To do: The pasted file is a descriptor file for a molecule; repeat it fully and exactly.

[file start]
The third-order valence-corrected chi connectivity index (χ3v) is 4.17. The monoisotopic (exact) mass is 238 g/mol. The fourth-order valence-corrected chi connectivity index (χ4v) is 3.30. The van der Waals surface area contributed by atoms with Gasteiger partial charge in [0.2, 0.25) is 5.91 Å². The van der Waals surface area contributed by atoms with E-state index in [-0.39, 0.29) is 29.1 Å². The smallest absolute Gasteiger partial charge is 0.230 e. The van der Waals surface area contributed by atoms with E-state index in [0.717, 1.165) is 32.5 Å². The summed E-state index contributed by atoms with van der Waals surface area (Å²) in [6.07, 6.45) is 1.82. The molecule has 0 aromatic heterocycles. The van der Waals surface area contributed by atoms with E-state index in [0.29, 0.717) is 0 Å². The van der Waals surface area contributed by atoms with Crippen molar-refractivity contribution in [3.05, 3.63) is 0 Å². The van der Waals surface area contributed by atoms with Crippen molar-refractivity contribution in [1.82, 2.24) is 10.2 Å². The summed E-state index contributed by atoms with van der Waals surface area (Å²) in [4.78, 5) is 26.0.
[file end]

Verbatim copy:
The third-order valence-corrected chi connectivity index (χ3v) is 4.17. The monoisotopic (exact) mass is 238 g/mol. The fourth-order valence-corrected chi connectivity index (χ4v) is 3.30. The van der Waals surface area contributed by atoms with Gasteiger partial charge in [0.2, 0.25) is 5.91 Å². The van der Waals surface area contributed by atoms with E-state index in [-0.39, 0.29) is 29.1 Å². The smallest absolute Gasteiger partial charge is 0.230 e. The van der Waals surface area contributed by atoms with E-state index in [0.717, 1.165) is 32.5 Å². The summed E-state index contributed by atoms with van der Waals surface area (Å²) in [6.07, 6.45) is 1.82. The molecule has 0 aromatic heterocycles. The van der Waals surface area contributed by atoms with E-state index in [0.29, 0.717) is 0 Å². The van der Waals surface area contributed by atoms with Crippen molar-refractivity contribution in [3.05, 3.63) is 0 Å². The van der Waals surface area contributed by atoms with Crippen molar-refractivity contribution in [1.82, 2.24) is 10.2 Å². The summed E-state index contributed by atoms with van der Waals surface area (Å²) in [4.78, 5) is 26.0.